Daily Calorie Intake for Women to Lose Weight

In a balanced diet, a man needs approximately 2,500 kcal in a day to maintain his weight, whereas a woman needs around 2,000 kcal a day. One pound is equal to 3,500 calories. So, logically a ‘500 calorie daily deficit’ should lead to ‘1 pound fat loss’ per week. But, it is observed that in reality this may not work efficiently. Although an absolute minimum calorie intake to lose weight cannot be set as it varies according to the body composition and activity level. However, it is possible to find out the daily calorie intake for you, if you want to lose weight, using following guidelines.

Calculate Daily Calorie Intake to Lose Weight

The daily calorie intake will vary according to age, gender, health, height, weight, environment, genetics, diet, exercise routine, body-fat percentage, etc. Roughly, it is accepted that women who are not active need about 1,200-1,300 calories per day, while active women need about 1,400-1,600 calories per day to carry out the basic activities and bodily functions of the day. A woman’s minimum calorie intake should not be below 1,200 calories in a day. The simple formula called Harris-Benedict Principle helps find the basal metabolic rate (BMR). It tells us about the amount of energy required by the body for the daily functions. For effective weight loss, women need to lower their daily calorie intake. To determine the minimum calorie intake, you need to calculate your BMR first.

BMR of an adult women = 655 + (9.6 * weight in kg) + (1.8 * height in cm) – (4.7 * age in years)
or
BMR of an adult women = 655 + (4.35 * weight in pounds) + ( 4.7 * height in inches) – (4.7 * age in years)

Type of Physical Activity Daily Calories Needed
Very little or no exercise BMR * 1.2
Light exercise: 1-3 days per week BMR * 1.375
Moderate exercise: 3-5 days per week BMR * 1.55
Heavy exercise: almost everyday BMR * 1.725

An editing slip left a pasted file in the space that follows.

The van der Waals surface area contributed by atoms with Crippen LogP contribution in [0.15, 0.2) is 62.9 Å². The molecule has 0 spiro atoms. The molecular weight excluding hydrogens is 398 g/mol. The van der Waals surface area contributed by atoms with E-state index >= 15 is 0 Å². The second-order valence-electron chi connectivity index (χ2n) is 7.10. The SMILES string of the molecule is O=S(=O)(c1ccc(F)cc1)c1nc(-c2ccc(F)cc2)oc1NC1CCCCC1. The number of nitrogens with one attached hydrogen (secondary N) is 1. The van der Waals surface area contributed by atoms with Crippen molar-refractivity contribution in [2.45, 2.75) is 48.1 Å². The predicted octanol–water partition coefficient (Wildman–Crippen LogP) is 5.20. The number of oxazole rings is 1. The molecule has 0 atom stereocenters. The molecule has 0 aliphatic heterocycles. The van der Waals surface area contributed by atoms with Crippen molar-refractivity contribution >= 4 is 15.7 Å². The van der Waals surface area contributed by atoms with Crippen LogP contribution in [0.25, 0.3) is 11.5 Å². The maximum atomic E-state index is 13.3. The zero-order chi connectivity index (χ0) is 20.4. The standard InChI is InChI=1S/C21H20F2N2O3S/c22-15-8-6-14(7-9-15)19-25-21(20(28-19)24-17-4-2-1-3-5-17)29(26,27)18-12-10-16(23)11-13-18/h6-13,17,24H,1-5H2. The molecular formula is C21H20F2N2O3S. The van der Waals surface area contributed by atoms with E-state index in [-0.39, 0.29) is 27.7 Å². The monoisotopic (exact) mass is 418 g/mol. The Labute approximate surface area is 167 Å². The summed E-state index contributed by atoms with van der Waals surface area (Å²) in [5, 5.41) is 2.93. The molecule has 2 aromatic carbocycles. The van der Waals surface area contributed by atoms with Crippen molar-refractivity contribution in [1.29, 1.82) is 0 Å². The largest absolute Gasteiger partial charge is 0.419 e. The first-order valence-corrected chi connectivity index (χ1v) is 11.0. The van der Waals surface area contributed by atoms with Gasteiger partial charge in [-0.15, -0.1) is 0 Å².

Very heavy exercise: twice a day or extremely heavy workout BMR * 1.9

With the help of the formula, you can calculate the number of calories that you require daily to maintain your current weight. Once you know your BMR, you can calculate the required daily calorie intake for you and then reduce it gradually to lose weight. Remember, you should burn certain amount of calories by performing exercises. If the amount of calories burnt is more than the amount of calories taken in, weight loss is possible.

Calorie Content of Common Foods

If you wish to calculate the calories intake, here is a food calories list for you.

Name of the Food Item Number of Calories (per 100 g or 100 ml) Name of the Food Item Number of Calories (per 100 g or 100 ml)
Turkey 179 Lamb 260
Pork 142 Mutton 181
Herring 167 Carp 104
Salami 519 Chicken 142
Apples 67 Pears 79
Oranges 47 Grapes 93
Potatoes 88 Mushrooms 35
Carrots 45 Green peas 96
Biscuits 425 Wheat flour 349
Pasta with eggs 386 Brown wheat bread 242

The knowledge of the minimum calorie intake for weight loss would help you shed the extra pounds, provided your diet is accompanied by proper exercise. Calories should be cut down gradually. It is risky to reduce the calorie intake drastically. A sudden drop may affect the body’s metabolism adversely. Also, you should recalculate the required daily calorie intake when you lose some weight, to assess your altered BMR.



Jenny Power - MD Health And Fitness Writer Jenny believes that we all deserve a life of vitality—and that we have the potential to create it for ourselves. That’s why she is dedicated to tackling the root causes of all health and fitness related problems. Our team work every day to empower people, organizations, and communities to heal their bodies and minds, and improve our social and economic resilience. Dr. Jenny is a practicing Medical Doctor, a four-time #1 Health and Fitness bestselling author, and an internationally recognized leader, speaker, educator, and advocate in her field. She is the the founder of Healthy Plus Website, chairman of the board of the Institute for Natural Health Medicine, a medical editor of The Washington Post, and was a regular medical contributor on many television shows.


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